However, these formulae are not equivalent to the formula above. Indeed, they only specify sufficient conditions for to be true, which should be completed by the fact that Initiates is false in all other cases. This fact can be formalized by simply circumscribing the predicate Initiates in the formula above. It is important to note that this circumscription is done only on the formulae specifying Initiates and not on the domain-independent axioms. The predicate Terminates can be specified in the same way Initiates is.
A similar approach can be taken for the Happens predicate. The evaluation of this predicate can be enforced by formulae specifying not only when it is true and when it is false:
Circumscription can simplify this specification, as only necessary conditions can be specified:
Circumscribing the predicate Happens, this predicate will be false at all points in which it is not explicitly specified to be true. This circumscription has to be done separately from the circumscription of the other formulae. In other words, if F is the set of formulae of the kind , G is the set of formulae , and H are the domain independent axioms, the correct formulation of the domain is:
The event calculus as a logic program
The event calculus was originally formulated as a set of Horn clauses augmented with negation as failure and could be run as a Prolog program. In fact, circumscription is one of the several semantics that can be given to negation as failure, and is closely related to the completion semantics (in which "if" is interpreted as "if and only if" — see logic programming).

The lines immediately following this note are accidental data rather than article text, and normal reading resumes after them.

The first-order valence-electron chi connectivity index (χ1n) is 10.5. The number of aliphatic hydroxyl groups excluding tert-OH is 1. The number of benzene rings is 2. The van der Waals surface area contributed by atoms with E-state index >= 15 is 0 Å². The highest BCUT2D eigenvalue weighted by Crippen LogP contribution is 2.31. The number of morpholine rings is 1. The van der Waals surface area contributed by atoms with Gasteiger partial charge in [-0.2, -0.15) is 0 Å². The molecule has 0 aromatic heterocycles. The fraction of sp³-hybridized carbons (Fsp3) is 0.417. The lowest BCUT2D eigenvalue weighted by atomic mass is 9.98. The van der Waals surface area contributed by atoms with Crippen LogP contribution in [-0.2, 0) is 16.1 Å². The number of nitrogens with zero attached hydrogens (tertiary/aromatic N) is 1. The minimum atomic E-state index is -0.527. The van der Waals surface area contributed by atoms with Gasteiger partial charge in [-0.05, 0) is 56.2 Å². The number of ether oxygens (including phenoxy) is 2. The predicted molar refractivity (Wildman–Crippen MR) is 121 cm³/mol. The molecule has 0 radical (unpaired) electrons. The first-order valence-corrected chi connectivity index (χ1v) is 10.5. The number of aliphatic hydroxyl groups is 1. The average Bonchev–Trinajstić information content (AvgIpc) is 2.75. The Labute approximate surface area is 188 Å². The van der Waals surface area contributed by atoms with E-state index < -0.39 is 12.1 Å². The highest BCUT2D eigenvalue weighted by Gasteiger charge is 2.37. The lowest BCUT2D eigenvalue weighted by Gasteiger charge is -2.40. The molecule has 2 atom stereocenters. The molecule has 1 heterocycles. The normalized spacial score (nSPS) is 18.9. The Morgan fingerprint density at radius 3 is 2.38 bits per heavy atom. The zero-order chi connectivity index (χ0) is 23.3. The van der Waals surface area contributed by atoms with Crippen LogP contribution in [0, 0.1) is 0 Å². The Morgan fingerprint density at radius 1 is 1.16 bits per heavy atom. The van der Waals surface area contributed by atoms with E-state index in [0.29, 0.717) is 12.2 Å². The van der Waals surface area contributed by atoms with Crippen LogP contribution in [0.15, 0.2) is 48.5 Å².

Extensions and applications
The original event calculus paper of Kowalski and Sergot focused on applications to database updates and narratives. Extensions of the event calculus can also formalize non-deterministic actions, concurrent actions, actions with delayed effects, gradual changes, actions with duration, continuous change, and non-inertial fluents.
Kave Eshghi showed how the event calculus can be used for planning, using abduction to generate hypothetical events in abductive logic programming. Van Lambalgen and Hamm showed how the event calculus can also be used to give an algorithmic semantics to tense and aspect in natural language using constraint logic programming.
In addition to Prolog and its variants, several other tools for reasoning using the event calculus are also available:
- Abductive Event Calculus Planners
- Discrete Event Calculus Reasoner
- Event Calculus Answer Set Programming
- Reactive Event Calculus
- Brandano, S. (2001) "The Event Calculus Assessed," IEEE TIME Symposium: 7-12.
- Eshghi, K. (1988) "Abductive Planning with Event Calculus," ICLP/SLP: 562-79.
- Kowalski, R. (1992) "Database updates in the event calculus," Journal of Logic Programming 12 (162): 121-46.
- -------- and M. Sergot (1986) "A Logic-Based Calculus of Events," New Generation Computing 4: 67–95.
- -------- and F. Sadri (1995) "Variants of the Event Calculus," ICLP: 67-81.
- Miller, R., and M. Shanahan (1999) "The event-calculus in classical logic — alternative axiomatizations," Electronic Transactions on Artificial Intelligence 3(1): 77-105.
- Mueller, Erik T. (2015). Commonsense Reasoning: An Event Calculus Based Approach (2nd Ed.). Waltham, MA: Morgan Kaufmann/Elsevier. ISBN 978-0128014165. (Guide to using the event calculus)
- Shanahan, M. (1997) Solving the frame problem: A mathematical investigation of the common sense law of inertia. MIT Press.
- -------- (1999) "The Event Calculus Explained," Springer Verlag, LNAI (1600): 409-30.
- Van Lambalgen, M., and F. Hamm (2005) The proper treatment of events. Oxford and Boston: Blackwell Publishing.